The researchers created their robot designs based on an analysis of the fossil record by Zamora and another paleontologist and on computer modeling. They ran virtual simulations to test the feasibility of various movement hypotheses and then constructed scaled-up Pleurocystites mimics. The soft appendages were made of silicone and elastomers, and coils of shape-memory alloy enabled the robots’ “tail” to imitate the animal’s muscular stem. The scientists tested their bots in a fish tank on a surface that simulated firm ground covered with a layer of water.

Through different trials, the engineers changed various design elements—such as the stem appendage’s length, how stiff it was and how much it moved—to determine what sort of motion might have been most advantageous for navigating the Paleozoic seabed. In the process, the team went through “a depressing amount” of robots, says Richard Desatnik, co-lead author of the study and a mechanical engineering Ph.D. student at Carnegie Mellon University. In the end, the researchers found that side-to-side stem motion likely propelled Pleurocystites in a brachiole-forward direction. The researchers also homed in on an ideal stem length (about four times the length of the theca), gait (wide, sweeping motions) and stiffness (rigid rather than flexible).

The resulting robot model moved about as fast as expected, based on comparisons with similarly sized modern relatives. Its proportions closely matched the fossil record and provided a possible explanation for paleontological evidence that Pleurocystites’ stem evolved to be longer over time. The findings “make sense” and provide a likely answer to the enduring mystery of Pleurocystites’ locomotion, Rahman says.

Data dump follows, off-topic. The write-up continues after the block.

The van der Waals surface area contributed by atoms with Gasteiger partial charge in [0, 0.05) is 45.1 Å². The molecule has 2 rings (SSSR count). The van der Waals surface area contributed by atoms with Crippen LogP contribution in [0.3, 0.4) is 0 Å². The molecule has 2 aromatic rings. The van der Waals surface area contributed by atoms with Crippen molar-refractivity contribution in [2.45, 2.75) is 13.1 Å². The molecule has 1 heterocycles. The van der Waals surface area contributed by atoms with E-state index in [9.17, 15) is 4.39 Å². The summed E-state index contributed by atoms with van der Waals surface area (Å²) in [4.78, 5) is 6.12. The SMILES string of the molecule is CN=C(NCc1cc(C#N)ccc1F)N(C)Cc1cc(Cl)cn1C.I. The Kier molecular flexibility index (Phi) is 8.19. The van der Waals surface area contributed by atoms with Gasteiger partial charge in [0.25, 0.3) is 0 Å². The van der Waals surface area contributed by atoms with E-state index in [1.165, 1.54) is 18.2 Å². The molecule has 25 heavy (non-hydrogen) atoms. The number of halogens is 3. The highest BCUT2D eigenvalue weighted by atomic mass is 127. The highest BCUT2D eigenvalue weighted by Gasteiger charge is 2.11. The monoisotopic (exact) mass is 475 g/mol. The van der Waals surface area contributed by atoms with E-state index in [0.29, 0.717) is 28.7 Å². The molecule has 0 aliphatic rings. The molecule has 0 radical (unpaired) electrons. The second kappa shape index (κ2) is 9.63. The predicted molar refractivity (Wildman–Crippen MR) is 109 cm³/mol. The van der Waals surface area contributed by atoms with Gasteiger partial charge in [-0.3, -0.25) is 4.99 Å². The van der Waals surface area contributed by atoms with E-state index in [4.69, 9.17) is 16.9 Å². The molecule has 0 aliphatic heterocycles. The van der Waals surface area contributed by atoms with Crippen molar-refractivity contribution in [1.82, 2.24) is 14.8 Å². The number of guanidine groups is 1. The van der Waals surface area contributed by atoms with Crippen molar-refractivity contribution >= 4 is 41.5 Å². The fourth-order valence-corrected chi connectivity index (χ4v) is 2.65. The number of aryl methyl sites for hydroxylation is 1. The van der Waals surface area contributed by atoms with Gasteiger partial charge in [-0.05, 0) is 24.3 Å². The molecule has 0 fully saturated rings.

Despite the robot’s slow and clumsy-looking wiggle, Moore says it also holds potential engineering lessons. Designing biologically inspired robots leads to more diverse and dynamic forms and “really pushes us to innovate in new ways,” she adds. In this instance, says study co-author Carmel Majidi, a mechanical engineer at Carnegie Mellon University, copying the extinct echinoderm prompted new ideas for combining soft and rigid robotic components.

Still, the Pleurocystites robot has limits. For one, “it’s impossible to know for sure” exactly how these extinct animals moved, Moore notes. The robot represents a good guess supported by a clever physics demonstration—but it’s obviously not definitive proof. And although built to scale, the robot was about four times larger than the fossilized organisms themselves. Majidi says he’d like to attempt a smaller version. Plus, he and his colleagues want to test the robot on different substrates. Pleurocystites are thought to have lived and moved across all manner of seafloor types—squishy, mucky, sandy and rocky—and different ground conditions could drastically alter what’s most advantageous for movement.

John Long, a biologist, cognitive scientist and co-founder of Vassar College’s Interdisciplinary Robotics Research Laboratory, points out that the study didn’t examine how the variables of stem length, stiffness and gait interacted—nor did the researchers test changes in the frequency of stem oscillation. “They’ve got a start,” Long says. Although “it’s a very important first step in studying these echinoderm fossils,” the study is not a complete exploration of all the Pleurocystites possibilities on its own.

Much remains to be uncovered about this long-lost invertebrate. But at least Jurassic Park fans can rest safe in the knowledge that neither the extinct animal nor its robotic clone is capable of opening doors.